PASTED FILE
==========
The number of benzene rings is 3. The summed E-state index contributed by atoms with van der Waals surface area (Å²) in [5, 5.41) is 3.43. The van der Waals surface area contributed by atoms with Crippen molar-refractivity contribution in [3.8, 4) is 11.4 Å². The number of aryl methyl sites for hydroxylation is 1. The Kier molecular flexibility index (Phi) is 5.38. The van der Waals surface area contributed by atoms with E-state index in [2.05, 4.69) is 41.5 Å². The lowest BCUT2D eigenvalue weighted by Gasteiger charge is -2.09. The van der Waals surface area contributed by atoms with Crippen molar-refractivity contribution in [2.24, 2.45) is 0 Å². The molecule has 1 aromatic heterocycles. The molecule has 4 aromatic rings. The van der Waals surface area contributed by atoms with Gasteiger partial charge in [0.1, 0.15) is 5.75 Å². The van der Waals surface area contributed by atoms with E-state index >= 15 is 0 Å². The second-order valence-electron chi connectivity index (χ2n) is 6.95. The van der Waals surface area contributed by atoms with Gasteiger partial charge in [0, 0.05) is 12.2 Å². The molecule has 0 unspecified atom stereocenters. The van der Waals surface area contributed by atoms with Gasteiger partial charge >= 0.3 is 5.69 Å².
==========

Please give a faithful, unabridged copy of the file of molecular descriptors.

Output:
The number of benzene rings is 3. The summed E-state index contributed by atoms with van der Waals surface area (Å²) in [5, 5.41) is 3.43. The van der Waals surface area contributed by atoms with Crippen molar-refractivity contribution in [3.8, 4) is 11.4 Å². The number of aryl methyl sites for hydroxylation is 1. The Kier molecular flexibility index (Phi) is 5.38. The van der Waals surface area contributed by atoms with E-state index in [2.05, 4.69) is 41.5 Å². The lowest BCUT2D eigenvalue weighted by Gasteiger charge is -2.09. The van der Waals surface area contributed by atoms with Crippen molar-refractivity contribution in [2.24, 2.45) is 0 Å². The molecule has 1 aromatic heterocycles. The molecule has 4 aromatic rings. The van der Waals surface area contributed by atoms with Gasteiger partial charge in [0.1, 0.15) is 5.75 Å². The van der Waals surface area contributed by atoms with E-state index >= 15 is 0 Å². The second-order valence-electron chi connectivity index (χ2n) is 6.95. The van der Waals surface area contributed by atoms with Gasteiger partial charge in [0, 0.05) is 12.2 Å². The molecule has 0 unspecified atom stereocenters. The van der Waals surface area contributed by atoms with Gasteiger partial charge >= 0.3 is 5.69 Å².